Launch of New Photographic Collections Site

Thursday 2 April 2020

We’ve spent some time recently working on replacing our aging photographic collections site – you can see the new and improved site here

The main aim of the new site is to improve the discoverability, usability and shareability of our amazing collection of photographs in all formats and of all ages. The result is that we now have over 300,000 high resolution images available online.

Some key innovations:
You can now see the results of your searches in a variety of different ways including
• Grid – default view, images shown on grid

• List –

• Map – if the images are geotagged, they will appear on a map

• Gallery – Similar to Flickr/Google, this is an infinite-scroll lightbox view with an in-window slideout metadata window.

IIIF Integration – the tech savvy among you will be pleased to know that all images are retrieved via the Cantaloupe IIIF API. This enables the images to be zoomed for the first time in the Universal Viewer. To see this in action, search for an image, then click on the binoculars to enter the Universal Viewer.

Or click here for the IIIF view of our Eve Arnold print of Marilyn Monroe.

Be sure to zoom right-in on photo to see the incredible detail available in many of our high-resolution scans. This example of an early 20th century autochrome allows you to see the colour image particles (actually made of potato starch!) which make up the early colour photographic process.

IIIF also makes it easier to reuse our images in other contexts – or example, in this online jigsaw puzzle.

• Fast, context-sensitive searching — results should return much faster than the old site. You can also click on any blue words in boxes to open up another related search. For example, clicking on the ‘Rodger, Thomas, (1832-1883)’ box below would perform a search for all other images by that creator.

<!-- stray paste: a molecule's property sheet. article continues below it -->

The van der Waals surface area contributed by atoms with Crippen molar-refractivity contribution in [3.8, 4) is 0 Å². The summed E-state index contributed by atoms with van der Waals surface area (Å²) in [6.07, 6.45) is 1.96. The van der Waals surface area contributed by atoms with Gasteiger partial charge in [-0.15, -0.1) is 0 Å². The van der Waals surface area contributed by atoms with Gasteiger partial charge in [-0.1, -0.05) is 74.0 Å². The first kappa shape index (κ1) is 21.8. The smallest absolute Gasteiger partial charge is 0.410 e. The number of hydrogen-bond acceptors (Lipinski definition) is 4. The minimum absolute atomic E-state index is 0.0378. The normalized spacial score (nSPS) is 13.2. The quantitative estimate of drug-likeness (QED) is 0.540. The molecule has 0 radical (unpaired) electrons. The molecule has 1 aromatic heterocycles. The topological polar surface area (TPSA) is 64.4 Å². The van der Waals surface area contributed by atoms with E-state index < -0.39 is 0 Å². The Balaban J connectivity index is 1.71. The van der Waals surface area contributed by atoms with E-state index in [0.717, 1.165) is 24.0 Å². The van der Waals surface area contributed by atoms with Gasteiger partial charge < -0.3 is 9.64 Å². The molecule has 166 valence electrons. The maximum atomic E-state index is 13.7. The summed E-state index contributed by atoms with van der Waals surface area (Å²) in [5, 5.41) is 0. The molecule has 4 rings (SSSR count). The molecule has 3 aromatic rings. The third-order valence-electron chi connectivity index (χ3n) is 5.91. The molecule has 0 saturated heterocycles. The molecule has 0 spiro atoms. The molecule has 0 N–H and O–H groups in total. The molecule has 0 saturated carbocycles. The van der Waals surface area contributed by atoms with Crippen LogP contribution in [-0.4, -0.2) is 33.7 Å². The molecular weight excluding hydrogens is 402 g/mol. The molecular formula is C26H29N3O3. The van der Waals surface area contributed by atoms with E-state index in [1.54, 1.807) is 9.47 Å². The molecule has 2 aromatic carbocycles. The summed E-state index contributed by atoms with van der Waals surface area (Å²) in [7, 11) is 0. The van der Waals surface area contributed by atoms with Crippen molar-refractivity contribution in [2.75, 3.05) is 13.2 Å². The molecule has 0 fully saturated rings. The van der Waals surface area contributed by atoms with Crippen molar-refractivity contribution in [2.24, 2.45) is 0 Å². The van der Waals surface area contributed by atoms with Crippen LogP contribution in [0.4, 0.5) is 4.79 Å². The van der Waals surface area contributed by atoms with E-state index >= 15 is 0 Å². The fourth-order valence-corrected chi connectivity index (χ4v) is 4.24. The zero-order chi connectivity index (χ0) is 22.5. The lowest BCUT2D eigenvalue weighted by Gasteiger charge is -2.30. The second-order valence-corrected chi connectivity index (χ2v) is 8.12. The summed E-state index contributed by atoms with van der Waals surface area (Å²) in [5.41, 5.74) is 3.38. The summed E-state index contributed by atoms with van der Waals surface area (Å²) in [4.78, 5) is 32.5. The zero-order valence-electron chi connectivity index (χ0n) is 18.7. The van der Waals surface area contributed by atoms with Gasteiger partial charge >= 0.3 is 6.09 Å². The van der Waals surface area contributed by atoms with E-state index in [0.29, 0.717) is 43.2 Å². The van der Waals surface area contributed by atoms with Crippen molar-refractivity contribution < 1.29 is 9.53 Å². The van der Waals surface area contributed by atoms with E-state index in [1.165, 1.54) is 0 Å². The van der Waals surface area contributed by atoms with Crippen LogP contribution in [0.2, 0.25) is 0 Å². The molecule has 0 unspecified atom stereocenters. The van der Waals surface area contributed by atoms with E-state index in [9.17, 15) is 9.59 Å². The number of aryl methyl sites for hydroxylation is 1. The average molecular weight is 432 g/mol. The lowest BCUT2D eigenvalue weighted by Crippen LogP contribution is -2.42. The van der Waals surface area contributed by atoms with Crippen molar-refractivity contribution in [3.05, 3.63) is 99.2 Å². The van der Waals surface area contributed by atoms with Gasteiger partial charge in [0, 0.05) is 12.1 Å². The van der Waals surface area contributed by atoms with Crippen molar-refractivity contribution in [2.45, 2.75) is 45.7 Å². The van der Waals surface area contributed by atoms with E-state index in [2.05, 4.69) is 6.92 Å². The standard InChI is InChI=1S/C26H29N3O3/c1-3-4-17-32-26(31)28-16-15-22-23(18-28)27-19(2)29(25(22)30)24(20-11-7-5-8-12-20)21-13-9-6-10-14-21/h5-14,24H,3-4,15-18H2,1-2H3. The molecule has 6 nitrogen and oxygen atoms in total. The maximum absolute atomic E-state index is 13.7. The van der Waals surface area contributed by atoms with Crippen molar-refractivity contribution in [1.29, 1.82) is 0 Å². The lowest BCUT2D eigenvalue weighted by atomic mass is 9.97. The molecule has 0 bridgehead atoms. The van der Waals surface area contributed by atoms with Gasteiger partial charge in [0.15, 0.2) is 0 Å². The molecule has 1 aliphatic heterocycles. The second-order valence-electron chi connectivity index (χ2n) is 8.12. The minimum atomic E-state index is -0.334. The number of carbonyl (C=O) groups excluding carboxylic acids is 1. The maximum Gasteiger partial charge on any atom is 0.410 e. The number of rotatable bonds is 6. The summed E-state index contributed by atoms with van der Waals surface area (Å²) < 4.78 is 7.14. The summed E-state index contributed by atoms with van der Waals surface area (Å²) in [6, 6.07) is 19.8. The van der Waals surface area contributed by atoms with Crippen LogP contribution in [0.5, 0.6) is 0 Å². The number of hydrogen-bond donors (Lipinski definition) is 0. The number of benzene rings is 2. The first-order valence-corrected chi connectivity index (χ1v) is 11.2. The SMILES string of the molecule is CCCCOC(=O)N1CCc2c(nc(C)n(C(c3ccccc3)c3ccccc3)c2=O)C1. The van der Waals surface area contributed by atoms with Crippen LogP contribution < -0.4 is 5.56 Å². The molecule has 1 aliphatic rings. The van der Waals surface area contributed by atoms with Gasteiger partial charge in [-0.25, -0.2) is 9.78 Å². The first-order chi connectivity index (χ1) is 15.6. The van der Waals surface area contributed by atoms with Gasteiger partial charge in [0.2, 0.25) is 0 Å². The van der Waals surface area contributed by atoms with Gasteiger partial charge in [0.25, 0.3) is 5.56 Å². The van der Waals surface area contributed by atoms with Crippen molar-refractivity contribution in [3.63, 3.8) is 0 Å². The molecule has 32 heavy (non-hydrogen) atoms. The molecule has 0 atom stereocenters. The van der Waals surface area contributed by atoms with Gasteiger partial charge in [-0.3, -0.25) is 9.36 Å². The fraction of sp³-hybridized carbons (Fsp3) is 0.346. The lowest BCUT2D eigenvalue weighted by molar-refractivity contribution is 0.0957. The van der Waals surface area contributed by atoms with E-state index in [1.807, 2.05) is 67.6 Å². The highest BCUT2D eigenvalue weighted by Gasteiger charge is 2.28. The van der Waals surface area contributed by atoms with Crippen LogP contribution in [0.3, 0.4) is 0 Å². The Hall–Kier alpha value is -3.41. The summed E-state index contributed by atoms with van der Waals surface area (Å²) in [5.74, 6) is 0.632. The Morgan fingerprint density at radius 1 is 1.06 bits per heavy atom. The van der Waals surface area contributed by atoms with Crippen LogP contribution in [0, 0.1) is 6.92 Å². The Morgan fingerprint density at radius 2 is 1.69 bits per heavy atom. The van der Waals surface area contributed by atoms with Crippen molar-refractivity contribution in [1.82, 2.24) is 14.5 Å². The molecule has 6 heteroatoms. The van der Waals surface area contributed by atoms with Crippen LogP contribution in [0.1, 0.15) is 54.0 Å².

• Customised facets for filtering: the facets on the left hand side of the screen can be used to set up to 11 different filters for your search results.

• Video and audio support – watch this space! The new site supports the playback of our audio and video collections, and we intend to add more of these over the next 6 months. You can see a preview of how this works here.

• New, easier to use selection, ordering and sharing process. You can create a selection of images by clicking the ‘Add to selection’ box in the top right hand corner of any photo.

Whatever you choose then appears when you click ‘My selection’ in the top right hand corner of the screen.

Once you’ve made a selection, you can:
• Purchase hi-res copies of the images
• Make an appointment to see them in our reading room
• Email links to yourself for future reference
• click ‘Link to selection’ to receive a permalink that you can then share with others. For example, we can link you to the selection in the image above using this url

• Embeddable images: the universal viewer can be embedded in any web page, enabling easy sharing of our collections across the world, with attribution.

To embed an image on your web page, simply find the image you want to share, and click ‘Embed’ at the bottom left hand corner of the image:

This will provide with a snippet of code to copy and paste into your webpage.

If you zoom in on an image before sharing or embedding it, it will retain the same position and level of zoom after being shared or embedded.

• You can now search for our images using the University’s main search bar
• The site can be finally be indexed by Google, so you can search for our images there too.

Where possible we have made our images available on a CC BY-NC Creative Commons Attribution-NonCommercial 4.0 International Public License which means that you are welcome to use many of our images for non-commercial purposes as long as you give us credit.

We’re also encouraging feedback from you, the people who use the collections! If you see any records that you think could be improved, you can let us know by clicking the ‘Suggest additions or corrections to this record’ link at the bottom of the page.

Finally – if you’re looking for a bit of fun or distraction, we have a ‘Guess the location’ game at: You’ll be presented with an image and have to guess where it was taken – points if you can get within 100km!

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